Charbonneau, André and Laurier Turgeon, eds. Patrimoines et identités en Amérique française. Quebec: Presses de l’Université Laval, 2010.

Giles, Howard, Richard Y. Bourhis and Donald Taylor. “Towards a theory of language in ethnic group relations.” In H. Giles (ed.), Language, ethnicity and inter-group relations, pp. 307-348. London: Academic Press, 1977.
Goulding, Christina. “The commodification of the past, postmodern pastiche, and the search for authentic experiences at contemporary heritage attractions.” European Journal of Marketing, Vol. 34 No. 7 (2000), pp. 835-853.

Heinich, Nathalie. La Fabrique du patrimoine: De la cathédrale à la petite cuillère. Paris: Les Editions de la MSH, 2009.

Landry, Michelle, Martin Pâquet, et Anne Gilbert, eds. Mémoires et mobilisations. CEFAN. Québec: Presses de l’Université Laval, 2015.

Lowenthal, David. The Heritage Crusade and the Spoils of History. Cambridge: Cambridge University Press, 1998.

Nora, Pierre. Les Lieux de mémoire. Bibliothèque illustrée des histoires. Paris: Gallimard, 1984.

Pâquet, Martin, and Stéphane Savard. Balises et références: Culture française d’Amérique. Québec: Presses de l’Université Laval, 2007.

Roberge, Martine, ed. Valoriser la culture francophone: des stratégies communautaires et identitaires Informations. Quebec: Presses de l’Université Laval, 2016.

Your potential participation in the 2020 conference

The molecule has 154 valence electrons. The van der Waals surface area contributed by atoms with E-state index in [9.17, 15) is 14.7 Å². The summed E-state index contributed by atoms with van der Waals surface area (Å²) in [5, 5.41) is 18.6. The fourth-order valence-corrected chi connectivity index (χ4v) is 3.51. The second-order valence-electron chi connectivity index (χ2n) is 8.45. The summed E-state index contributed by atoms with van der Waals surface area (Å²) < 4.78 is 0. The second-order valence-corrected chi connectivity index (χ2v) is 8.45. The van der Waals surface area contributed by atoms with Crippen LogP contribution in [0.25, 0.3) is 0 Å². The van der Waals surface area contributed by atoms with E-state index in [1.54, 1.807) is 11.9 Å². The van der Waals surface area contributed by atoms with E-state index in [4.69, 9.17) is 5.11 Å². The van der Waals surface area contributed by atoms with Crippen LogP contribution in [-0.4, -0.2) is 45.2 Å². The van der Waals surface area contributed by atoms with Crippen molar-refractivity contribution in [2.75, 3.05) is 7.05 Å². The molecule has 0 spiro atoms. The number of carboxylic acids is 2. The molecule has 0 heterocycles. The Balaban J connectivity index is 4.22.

We are currently developing our 2020 conference proposal to be sent to Acfas in November. For this proposal, we need the names of several potential participants.

Would you consider participating in this conference? Would you like to make a presentation or organize a panel of speakers around a subject area? Would you like to organize a roundtable?

Please let us know by filling out this online form by Monday, October 28, 2019. You will be asked the following information:

• Your name and position
• The nature of your possible participation: an individual presentation (paper) or a session (group of presentations, round-table or workshop)
• Provisional title

Regarding the formal call for papers (winter 2019-2020)
If the Acfas organizing committee accepts our conference proposal, we will send out a formal call for papers (or presentations) in late December 2019 or early January 2020. At that point, a program committee will evaluate each proposal for inclusion in the conference program.

Note on the language of our conference
Proposals and presentations may be in either French or English. Although our conference within the Acfas congress will be bilingual, please note that Acfas itself is a French-language scholarly association and its annual congress operates in French. Given this, conference organizers will be pleased to help with registration and with translation into French of key research findings for those presenting in English.

Our community partners
We are pleased to have the Eastern Townships Resource Centre and the Townshippers’ Association as our community partners for this event. CIRLM and QUESCREN acknowledge the support of the Government of Canada, Government of Quebec and Concordia University.